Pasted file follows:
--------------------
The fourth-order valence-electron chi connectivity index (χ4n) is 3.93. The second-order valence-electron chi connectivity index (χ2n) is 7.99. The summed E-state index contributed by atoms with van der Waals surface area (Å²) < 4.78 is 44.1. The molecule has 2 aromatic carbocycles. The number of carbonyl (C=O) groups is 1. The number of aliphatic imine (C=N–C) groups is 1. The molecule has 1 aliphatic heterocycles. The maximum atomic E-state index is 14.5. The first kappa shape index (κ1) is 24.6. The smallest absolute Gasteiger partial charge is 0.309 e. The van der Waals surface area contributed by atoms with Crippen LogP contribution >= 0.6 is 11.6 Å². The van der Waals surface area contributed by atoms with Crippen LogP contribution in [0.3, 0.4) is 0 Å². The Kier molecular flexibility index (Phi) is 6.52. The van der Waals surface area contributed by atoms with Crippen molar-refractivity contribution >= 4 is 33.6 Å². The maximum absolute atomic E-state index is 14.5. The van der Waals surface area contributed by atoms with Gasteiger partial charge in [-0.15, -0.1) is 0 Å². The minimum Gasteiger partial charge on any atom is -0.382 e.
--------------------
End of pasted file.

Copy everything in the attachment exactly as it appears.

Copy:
The fourth-order valence-electron chi connectivity index (χ4n) is 3.93. The second-order valence-electron chi connectivity index (χ2n) is 7.99. The summed E-state index contributed by atoms with van der Waals surface area (Å²) < 4.78 is 44.1. The molecule has 2 aromatic carbocycles. The number of carbonyl (C=O) groups is 1. The number of aliphatic imine (C=N–C) groups is 1. The molecule has 1 aliphatic heterocycles. The maximum atomic E-state index is 14.5. The first kappa shape index (κ1) is 24.6. The smallest absolute Gasteiger partial charge is 0.309 e. The van der Waals surface area contributed by atoms with Crippen LogP contribution >= 0.6 is 11.6 Å². The van der Waals surface area contributed by atoms with Crippen LogP contribution in [0.3, 0.4) is 0 Å². The Kier molecular flexibility index (Phi) is 6.52. The van der Waals surface area contributed by atoms with Crippen molar-refractivity contribution >= 4 is 33.6 Å². The maximum absolute atomic E-state index is 14.5. The van der Waals surface area contributed by atoms with Gasteiger partial charge in [-0.15, -0.1) is 0 Å². The minimum Gasteiger partial charge on any atom is -0.382 e.